Java is "statically typed" that means objects types are checked during compilation.

In Java you can invoke a method only if that method belongs to that type.

Since this verification is made during compilation and the Object type does not have the "testing()" method, the compilation fails ( even though if at runtime the objects do have that method". This is primarily for safety.

The workaround as described by others will require you to create a new type, where you can tell the compiler

"Hey, the instances of this type will respond the the testing method"

If you want to pass a variety of objects and keep it very generic, one way is having those objects to implement and interface.

public interface Testable { 
     public void testing();
}

class A implements Testable { // here this class commits to respond to "testing" message 
     public void testing(){
     }
}

class B implements Testable { // B "is" testable 
    pubic void testing() { 
        System.out.println("Testing from b");
    } 
 }


class C implements Testable { // C is... etc.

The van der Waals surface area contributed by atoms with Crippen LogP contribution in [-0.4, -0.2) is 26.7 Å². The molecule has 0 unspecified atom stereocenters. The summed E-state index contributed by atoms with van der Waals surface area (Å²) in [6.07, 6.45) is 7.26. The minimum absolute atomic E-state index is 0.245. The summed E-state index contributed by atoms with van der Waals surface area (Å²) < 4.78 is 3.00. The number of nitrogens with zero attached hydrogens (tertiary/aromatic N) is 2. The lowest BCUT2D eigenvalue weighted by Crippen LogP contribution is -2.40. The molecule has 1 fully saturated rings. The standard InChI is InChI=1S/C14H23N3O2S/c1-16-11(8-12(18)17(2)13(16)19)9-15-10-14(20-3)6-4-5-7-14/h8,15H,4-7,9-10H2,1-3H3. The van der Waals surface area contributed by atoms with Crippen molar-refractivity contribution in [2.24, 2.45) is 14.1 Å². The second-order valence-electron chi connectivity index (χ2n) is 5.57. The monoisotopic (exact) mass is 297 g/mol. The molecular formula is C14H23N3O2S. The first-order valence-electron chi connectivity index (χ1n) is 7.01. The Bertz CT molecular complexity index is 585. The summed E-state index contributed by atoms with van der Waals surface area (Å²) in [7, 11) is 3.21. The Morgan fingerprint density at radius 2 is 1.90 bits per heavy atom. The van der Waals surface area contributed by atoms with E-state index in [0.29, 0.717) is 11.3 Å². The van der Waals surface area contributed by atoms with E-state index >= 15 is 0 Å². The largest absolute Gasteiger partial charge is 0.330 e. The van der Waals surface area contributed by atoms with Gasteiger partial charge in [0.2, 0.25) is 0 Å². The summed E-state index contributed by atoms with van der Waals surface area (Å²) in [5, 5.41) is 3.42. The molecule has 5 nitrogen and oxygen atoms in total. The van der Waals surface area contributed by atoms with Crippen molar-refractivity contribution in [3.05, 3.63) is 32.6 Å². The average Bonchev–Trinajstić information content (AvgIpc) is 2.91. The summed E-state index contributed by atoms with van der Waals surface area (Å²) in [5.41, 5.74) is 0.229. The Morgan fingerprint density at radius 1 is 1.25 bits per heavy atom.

public void testing() { 
          //.... 
    }
}

Later somewhere else

public void doTest( Testable object ) { 
        object.testing();
 }

doTest( new A() );
doTest( new B() );
doTest( new C() );

The "OTHER" way to do this, in java is invoking the methods reflectively, but I'm not sure if that's what you need, for the code is much more abstract when you do it that way, but thats how automated testing frameworks ( an a lot of other frameworks such as Hibernate ) do actually work.

I hope this help you to clarify the reason.

share|improve this answer

If you REALLY, REALLY want to keep the parameter as abstract as possible, you should consider reflection API. That way, you can pass whatever object you want and dynamically execute the method you want. You can take a look at some examples.

It's not the only way, but it might be a valid alternative depending on your problem.

Keep in mind that reflection is way slower than calling your methods directly. You might consider using an interface as well, such as the one on Amanda's post.

share|improve this answer
    
Quiza primero deba de entender como funcionan las cosas en Java, y luego saltar a cosas más avanzadas. :) Saludos! – OscarRyz Mar 6 '09 at 22:29